The State Constitution can say what it wants about gay marriage (and it does—"The historical institution and legal contract solemnizing the relationship of one man and one woman shall be the only legally recognized marital contract in this state."), the Federal Constitution trumps a state constitution every time (which is why we have ministers in the legislature, even though the state constitution forbids it).
So, it's only a matter of time before same-sex couples who got married in other states are acknowledged as being married here. Tennessee might be able to hold out for a while longer and prevent gay people from getting married here, but it's hard to imagine the legal argument opponents of same-sex marriage could make that would convince federal judges to overlook the part in the U.S. Constitution that says states have to honor the records of other states.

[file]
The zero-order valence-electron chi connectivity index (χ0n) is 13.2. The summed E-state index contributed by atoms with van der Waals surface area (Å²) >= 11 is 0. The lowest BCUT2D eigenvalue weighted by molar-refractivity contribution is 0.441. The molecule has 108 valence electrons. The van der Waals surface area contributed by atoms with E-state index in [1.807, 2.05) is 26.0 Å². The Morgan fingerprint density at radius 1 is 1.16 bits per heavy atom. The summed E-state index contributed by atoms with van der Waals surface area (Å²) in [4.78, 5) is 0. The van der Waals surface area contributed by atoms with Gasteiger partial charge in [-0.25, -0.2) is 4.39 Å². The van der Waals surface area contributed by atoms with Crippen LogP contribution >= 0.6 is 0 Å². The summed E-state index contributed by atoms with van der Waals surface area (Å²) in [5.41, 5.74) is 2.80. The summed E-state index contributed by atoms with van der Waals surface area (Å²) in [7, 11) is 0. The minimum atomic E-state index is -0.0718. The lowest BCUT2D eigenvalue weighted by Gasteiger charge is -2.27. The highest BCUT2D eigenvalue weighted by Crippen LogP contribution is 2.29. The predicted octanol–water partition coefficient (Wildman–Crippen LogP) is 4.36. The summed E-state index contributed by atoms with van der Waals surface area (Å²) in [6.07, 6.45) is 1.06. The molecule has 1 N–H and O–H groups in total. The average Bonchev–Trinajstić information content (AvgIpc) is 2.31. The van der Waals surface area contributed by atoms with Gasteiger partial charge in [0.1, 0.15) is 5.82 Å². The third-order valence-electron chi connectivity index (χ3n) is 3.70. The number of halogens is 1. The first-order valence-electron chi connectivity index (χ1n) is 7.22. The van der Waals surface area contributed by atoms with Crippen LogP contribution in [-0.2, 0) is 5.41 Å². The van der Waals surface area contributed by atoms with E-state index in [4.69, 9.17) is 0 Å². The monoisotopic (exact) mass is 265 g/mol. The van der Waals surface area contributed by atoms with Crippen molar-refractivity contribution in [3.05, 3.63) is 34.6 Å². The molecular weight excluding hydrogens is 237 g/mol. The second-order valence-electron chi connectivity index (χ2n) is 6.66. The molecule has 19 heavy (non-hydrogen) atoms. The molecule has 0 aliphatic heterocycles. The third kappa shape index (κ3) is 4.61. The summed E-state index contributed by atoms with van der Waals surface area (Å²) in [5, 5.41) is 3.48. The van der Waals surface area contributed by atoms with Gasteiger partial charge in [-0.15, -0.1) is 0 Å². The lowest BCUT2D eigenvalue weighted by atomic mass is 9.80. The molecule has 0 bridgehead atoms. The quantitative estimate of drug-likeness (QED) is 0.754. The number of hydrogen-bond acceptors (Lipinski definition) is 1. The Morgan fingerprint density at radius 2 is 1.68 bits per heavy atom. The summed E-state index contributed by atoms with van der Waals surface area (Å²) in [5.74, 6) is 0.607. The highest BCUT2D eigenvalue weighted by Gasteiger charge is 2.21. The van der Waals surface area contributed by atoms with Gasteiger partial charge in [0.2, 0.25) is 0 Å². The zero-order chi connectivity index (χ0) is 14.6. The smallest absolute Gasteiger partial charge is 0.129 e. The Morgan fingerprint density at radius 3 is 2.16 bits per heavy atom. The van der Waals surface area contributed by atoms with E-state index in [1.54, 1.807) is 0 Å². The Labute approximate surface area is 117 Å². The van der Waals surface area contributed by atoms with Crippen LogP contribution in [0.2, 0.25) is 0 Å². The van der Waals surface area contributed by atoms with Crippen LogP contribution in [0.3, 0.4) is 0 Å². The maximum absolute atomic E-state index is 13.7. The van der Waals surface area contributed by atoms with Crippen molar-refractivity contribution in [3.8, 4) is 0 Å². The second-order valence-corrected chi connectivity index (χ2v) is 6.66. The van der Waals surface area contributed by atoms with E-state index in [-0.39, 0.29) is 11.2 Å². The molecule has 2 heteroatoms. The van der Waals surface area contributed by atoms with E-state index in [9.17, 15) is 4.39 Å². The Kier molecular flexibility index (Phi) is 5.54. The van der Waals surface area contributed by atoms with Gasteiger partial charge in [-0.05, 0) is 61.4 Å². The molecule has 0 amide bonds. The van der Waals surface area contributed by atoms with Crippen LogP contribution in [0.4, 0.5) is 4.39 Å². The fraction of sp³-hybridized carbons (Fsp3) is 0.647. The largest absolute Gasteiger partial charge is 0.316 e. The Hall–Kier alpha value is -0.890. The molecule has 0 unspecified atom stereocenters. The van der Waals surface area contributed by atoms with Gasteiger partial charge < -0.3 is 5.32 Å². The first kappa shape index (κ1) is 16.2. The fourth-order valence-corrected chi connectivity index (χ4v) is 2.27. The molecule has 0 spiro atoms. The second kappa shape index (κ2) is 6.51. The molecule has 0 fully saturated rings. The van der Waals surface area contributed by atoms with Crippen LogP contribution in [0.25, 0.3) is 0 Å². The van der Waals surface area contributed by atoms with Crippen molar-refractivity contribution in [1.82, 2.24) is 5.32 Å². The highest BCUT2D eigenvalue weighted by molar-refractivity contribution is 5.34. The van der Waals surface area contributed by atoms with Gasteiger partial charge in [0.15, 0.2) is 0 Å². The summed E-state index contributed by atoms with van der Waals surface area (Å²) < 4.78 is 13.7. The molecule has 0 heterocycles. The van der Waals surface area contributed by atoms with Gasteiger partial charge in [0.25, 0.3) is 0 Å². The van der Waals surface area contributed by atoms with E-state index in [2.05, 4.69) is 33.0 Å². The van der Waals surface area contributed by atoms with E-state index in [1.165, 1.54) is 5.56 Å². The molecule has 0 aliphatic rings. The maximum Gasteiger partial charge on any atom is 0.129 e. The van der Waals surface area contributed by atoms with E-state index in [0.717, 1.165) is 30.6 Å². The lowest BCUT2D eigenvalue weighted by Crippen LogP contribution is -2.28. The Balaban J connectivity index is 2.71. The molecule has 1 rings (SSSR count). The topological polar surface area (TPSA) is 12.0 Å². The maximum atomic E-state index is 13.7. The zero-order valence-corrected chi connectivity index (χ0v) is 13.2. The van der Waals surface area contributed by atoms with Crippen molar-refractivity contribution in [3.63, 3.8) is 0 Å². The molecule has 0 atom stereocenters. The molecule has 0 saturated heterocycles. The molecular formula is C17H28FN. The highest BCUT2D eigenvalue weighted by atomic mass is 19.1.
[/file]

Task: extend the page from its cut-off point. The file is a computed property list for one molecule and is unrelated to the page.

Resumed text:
The important thing is for Tennesseans to bring those cases before federal court so those rulings can be made. And on Monday, NewsChannel5 reported that such lawsuits are in the works:
Four same-sex couples legally married in other states have filed a lawsuit challenging Tennessee's law that prohibits recognition of their marriages.
The lawsuit was filed Monday in federal district court in Nashville. It argues that Tennessee's laws violate the federal Constitution's guarantees of equal protection and due process.
This is exciting. They've gotten the ball rolling. Let's hope for a quick, positive ruling and then a bunch of our friends and neighbors taking off for Maryland for the weekend!